Lateral Cephalometic Assessment in Patients with Condylar Resorption

과두흡수가 있는 환자의 측방 두부방사선 계측

  • Hur, Yun-Kyung (Department of Oral medicine, School of Dentistry Kyungpook National University) ;
  • Park, Hyo-Sang (Department of Orthodontics, School of Dentistry Kyungpook National University) ;
  • Choi, Jae-Kap (Department of Oral medicine, School of Dentistry Kyungpook National University)
  • 허윤경 (경북대학교 치의학전문 대학원 구강내과학) ;
  • 박효상 (경북대학교 치의학전문 대학원 교정학교실) ;
  • 최재갑 (경북대학교 치의학전문 대학원 구강내과학)
  • Published : 2006.12.30

Abstract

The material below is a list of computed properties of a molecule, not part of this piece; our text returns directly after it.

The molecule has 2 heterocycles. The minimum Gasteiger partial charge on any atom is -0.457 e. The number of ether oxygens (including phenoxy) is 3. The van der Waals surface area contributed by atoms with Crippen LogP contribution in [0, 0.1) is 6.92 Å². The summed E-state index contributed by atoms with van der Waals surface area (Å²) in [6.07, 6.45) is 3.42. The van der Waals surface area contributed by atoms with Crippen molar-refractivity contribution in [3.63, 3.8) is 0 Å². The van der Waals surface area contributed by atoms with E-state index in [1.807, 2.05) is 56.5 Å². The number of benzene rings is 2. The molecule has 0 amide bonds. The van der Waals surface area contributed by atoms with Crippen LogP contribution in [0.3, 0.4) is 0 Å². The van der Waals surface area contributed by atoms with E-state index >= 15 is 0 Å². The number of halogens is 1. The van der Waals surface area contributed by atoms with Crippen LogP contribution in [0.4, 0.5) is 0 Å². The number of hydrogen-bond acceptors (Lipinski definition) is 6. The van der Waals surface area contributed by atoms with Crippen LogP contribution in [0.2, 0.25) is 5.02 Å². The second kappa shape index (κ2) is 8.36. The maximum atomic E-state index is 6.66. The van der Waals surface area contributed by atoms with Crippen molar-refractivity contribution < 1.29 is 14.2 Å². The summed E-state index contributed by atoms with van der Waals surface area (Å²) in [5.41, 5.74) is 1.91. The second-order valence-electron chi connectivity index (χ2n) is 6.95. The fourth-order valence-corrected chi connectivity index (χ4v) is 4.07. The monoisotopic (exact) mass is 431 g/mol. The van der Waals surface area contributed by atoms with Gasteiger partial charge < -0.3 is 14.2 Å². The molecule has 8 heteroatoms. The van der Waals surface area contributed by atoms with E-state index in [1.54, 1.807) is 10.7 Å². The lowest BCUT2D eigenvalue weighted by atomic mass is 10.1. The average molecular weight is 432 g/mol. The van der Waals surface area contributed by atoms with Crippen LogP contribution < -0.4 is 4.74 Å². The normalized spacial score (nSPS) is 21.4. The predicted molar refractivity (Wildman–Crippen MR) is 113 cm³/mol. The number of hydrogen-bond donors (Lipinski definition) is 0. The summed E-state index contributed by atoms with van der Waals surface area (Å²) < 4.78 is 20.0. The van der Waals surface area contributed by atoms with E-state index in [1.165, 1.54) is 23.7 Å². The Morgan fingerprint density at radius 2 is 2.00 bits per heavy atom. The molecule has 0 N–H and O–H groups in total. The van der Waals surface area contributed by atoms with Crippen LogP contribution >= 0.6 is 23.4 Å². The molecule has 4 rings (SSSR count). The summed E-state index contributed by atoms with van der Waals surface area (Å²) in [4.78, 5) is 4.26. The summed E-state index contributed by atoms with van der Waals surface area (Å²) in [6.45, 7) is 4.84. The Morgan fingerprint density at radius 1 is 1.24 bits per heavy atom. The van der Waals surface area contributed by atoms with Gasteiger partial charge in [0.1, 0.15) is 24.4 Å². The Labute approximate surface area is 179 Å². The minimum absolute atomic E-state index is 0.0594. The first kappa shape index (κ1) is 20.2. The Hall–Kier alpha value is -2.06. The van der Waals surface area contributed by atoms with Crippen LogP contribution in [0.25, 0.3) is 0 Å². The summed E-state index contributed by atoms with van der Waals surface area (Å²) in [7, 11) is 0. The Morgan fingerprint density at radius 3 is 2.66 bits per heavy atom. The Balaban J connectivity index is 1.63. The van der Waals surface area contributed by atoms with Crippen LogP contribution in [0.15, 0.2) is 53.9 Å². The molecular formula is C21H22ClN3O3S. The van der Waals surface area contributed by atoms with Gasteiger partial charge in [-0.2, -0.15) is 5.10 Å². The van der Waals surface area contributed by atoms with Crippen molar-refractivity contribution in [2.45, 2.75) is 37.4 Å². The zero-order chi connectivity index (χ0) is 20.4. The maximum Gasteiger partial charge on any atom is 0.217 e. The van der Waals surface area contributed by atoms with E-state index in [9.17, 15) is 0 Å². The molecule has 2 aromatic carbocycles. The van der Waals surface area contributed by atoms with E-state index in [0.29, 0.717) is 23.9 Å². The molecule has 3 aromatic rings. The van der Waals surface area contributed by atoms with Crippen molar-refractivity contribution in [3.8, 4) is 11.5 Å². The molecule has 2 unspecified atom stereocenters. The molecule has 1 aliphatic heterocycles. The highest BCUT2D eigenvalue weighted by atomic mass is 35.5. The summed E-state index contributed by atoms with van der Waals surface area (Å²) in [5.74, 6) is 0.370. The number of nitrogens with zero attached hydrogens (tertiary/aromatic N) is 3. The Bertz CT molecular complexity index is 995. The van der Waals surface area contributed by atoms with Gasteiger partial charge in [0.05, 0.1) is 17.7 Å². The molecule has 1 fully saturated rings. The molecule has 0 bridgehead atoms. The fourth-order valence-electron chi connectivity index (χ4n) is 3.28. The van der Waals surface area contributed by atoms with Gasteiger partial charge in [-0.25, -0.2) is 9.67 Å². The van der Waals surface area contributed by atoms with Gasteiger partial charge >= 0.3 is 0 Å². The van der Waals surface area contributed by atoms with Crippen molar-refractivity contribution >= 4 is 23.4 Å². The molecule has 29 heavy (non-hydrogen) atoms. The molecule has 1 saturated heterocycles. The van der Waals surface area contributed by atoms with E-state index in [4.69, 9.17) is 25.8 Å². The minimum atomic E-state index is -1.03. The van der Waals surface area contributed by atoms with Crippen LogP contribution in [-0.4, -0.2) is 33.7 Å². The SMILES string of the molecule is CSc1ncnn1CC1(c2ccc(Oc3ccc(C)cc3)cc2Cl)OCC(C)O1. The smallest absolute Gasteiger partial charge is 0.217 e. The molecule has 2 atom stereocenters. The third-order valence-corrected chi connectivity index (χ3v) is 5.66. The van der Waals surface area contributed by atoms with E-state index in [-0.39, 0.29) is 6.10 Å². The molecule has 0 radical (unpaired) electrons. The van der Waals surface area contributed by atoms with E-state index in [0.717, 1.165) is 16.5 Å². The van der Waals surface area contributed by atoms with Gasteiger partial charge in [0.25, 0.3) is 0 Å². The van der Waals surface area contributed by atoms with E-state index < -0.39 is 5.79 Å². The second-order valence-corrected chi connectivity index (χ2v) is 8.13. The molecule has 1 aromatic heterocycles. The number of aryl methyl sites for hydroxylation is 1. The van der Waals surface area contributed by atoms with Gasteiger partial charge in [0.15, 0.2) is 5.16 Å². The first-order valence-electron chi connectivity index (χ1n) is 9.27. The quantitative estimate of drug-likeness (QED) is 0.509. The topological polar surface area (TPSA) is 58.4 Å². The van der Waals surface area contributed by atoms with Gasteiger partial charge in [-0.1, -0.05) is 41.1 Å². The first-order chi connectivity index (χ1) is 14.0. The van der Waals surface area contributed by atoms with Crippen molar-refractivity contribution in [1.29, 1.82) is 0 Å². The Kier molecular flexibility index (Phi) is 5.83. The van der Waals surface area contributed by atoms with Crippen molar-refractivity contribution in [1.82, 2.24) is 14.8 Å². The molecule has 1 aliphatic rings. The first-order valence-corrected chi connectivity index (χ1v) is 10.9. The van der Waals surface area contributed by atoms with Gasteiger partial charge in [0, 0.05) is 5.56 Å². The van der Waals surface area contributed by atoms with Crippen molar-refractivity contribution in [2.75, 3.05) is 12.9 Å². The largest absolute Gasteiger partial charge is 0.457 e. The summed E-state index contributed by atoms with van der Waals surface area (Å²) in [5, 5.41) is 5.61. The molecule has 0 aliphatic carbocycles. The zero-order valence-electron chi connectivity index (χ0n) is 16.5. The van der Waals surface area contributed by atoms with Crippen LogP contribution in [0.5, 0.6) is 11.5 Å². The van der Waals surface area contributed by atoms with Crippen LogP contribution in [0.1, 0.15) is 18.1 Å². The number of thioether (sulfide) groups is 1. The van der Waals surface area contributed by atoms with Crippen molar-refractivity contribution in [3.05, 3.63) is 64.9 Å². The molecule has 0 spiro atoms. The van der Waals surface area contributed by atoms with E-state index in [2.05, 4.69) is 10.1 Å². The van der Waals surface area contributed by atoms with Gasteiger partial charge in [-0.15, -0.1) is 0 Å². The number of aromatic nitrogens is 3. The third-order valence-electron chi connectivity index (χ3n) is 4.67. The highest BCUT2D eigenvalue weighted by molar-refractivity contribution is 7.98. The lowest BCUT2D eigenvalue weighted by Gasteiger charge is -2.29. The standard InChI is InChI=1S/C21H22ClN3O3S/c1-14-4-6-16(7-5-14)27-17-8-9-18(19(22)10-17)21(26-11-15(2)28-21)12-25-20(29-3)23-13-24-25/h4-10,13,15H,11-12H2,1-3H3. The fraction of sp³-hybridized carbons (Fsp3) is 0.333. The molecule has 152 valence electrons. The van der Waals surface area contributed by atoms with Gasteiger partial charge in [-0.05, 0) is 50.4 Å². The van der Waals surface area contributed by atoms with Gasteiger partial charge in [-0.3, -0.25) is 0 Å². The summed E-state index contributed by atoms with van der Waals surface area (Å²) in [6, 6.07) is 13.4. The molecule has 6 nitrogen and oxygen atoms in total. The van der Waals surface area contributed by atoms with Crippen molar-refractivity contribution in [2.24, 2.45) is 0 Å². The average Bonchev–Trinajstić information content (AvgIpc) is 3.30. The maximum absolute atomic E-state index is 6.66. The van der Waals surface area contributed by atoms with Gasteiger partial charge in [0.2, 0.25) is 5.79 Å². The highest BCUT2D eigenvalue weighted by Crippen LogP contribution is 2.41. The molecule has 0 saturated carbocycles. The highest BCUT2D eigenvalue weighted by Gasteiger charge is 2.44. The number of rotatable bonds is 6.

Aims: The present study investigated the relationship between condylar resorption and craniofacial skeleton types(especially vertical relationships), the differences of craniofacial skeleton types between with open bite group and without open bite group, and the associations of anterior disc dislocation with or without reduction to condylar resorption with MRI. Patients selection and methods: Clinical examination, magnetic resonance imaging (MRI), panorama, lateral transcranial and lateral cephalometric radiographs in 34 patients with condylar resorption were used to investigate this relationship. Results and Conclusions: Patients with the following specific facial morphologic characteristics appear to be most susceptible to condylar resorption: (1) females were predominant, (2) patients' age ranged from 12 to 50 years old with a strong predominance for 2nd and 3rd decades, (3) patients had high mandibular plane angle and high gonial angle, (4) patients had decreased vertical height of the ramus, (5) patients had generally significant antegonial notch, (6) patients had predominance of Class I occlusal relationship with or without open bite but mandible was retruded as mean ANB 5.54 degrees, (7) condylar resorption rarely occurs in lower mandibular plane angle facial types, (8) although no statistically significant difference was found, the open bite group had a tendency more hyperdivergent skeletal pattern than the non open bite group, and (9) imaging demonstrates from small resorbing condyles to idiopathic condylar resorption and TMJ articular disc dislocations. Thus, morphologic features of patients with vertical discrepancies may represent a risk factor for the development of condylar resorption.

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